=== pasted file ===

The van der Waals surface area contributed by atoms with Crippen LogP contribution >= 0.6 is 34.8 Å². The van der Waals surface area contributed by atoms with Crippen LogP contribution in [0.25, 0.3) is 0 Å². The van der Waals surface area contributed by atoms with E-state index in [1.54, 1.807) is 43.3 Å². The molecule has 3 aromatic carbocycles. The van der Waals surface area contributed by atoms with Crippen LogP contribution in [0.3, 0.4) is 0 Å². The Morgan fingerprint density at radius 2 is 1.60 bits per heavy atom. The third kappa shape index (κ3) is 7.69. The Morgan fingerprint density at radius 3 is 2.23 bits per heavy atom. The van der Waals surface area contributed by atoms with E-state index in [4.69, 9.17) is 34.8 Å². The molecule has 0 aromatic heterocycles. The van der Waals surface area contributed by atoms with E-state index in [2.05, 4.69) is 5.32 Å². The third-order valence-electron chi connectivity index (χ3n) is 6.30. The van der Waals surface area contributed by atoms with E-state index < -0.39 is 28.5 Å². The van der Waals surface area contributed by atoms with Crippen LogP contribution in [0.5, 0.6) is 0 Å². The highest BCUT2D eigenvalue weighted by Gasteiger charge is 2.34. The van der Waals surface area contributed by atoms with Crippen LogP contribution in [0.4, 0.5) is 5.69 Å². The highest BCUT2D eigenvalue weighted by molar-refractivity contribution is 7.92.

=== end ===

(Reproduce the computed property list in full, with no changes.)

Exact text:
The van der Waals surface area contributed by atoms with Crippen LogP contribution >= 0.6 is 34.8 Å². The van der Waals surface area contributed by atoms with Crippen LogP contribution in [0.25, 0.3) is 0 Å². The van der Waals surface area contributed by atoms with E-state index in [1.54, 1.807) is 43.3 Å². The molecule has 3 aromatic carbocycles. The van der Waals surface area contributed by atoms with Crippen LogP contribution in [0.3, 0.4) is 0 Å². The Morgan fingerprint density at radius 2 is 1.60 bits per heavy atom. The third kappa shape index (κ3) is 7.69. The Morgan fingerprint density at radius 3 is 2.23 bits per heavy atom. The van der Waals surface area contributed by atoms with E-state index in [4.69, 9.17) is 34.8 Å². The molecule has 0 aromatic heterocycles. The van der Waals surface area contributed by atoms with E-state index in [2.05, 4.69) is 5.32 Å². The third-order valence-electron chi connectivity index (χ3n) is 6.30. The van der Waals surface area contributed by atoms with E-state index < -0.39 is 28.5 Å². The van der Waals surface area contributed by atoms with Crippen LogP contribution in [0.5, 0.6) is 0 Å². The highest BCUT2D eigenvalue weighted by Gasteiger charge is 2.34. The van der Waals surface area contributed by atoms with Crippen LogP contribution in [0.4, 0.5) is 5.69 Å². The highest BCUT2D eigenvalue weighted by molar-refractivity contribution is 7.92.